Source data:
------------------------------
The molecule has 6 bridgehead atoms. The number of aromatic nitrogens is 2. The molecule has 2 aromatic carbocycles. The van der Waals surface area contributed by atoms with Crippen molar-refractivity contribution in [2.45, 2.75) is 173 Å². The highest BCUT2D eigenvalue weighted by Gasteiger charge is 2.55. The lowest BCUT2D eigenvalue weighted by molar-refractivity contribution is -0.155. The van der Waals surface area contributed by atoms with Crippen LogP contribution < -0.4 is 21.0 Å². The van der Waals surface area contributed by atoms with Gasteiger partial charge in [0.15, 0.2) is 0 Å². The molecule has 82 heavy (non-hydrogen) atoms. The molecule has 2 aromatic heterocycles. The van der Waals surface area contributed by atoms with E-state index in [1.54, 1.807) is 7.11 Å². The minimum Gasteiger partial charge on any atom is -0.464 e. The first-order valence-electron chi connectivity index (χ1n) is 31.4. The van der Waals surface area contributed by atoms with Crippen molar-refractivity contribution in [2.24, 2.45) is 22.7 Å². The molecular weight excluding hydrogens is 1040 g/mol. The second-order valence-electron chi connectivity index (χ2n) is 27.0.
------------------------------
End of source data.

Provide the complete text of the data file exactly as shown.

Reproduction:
The molecule has 6 bridgehead atoms. The number of aromatic nitrogens is 2. The molecule has 2 aromatic carbocycles. The van der Waals surface area contributed by atoms with Crippen molar-refractivity contribution in [2.45, 2.75) is 173 Å². The highest BCUT2D eigenvalue weighted by Gasteiger charge is 2.55. The lowest BCUT2D eigenvalue weighted by molar-refractivity contribution is -0.155. The van der Waals surface area contributed by atoms with Crippen LogP contribution < -0.4 is 21.0 Å². The van der Waals surface area contributed by atoms with Gasteiger partial charge in [0.15, 0.2) is 0 Å². The molecule has 82 heavy (non-hydrogen) atoms. The molecule has 2 aromatic heterocycles. The van der Waals surface area contributed by atoms with E-state index in [1.54, 1.807) is 7.11 Å². The minimum Gasteiger partial charge on any atom is -0.464 e. The first-order valence-electron chi connectivity index (χ1n) is 31.4. The van der Waals surface area contributed by atoms with Crippen molar-refractivity contribution in [2.24, 2.45) is 22.7 Å². The molecular weight excluding hydrogens is 1040 g/mol. The second-order valence-electron chi connectivity index (χ2n) is 27.0.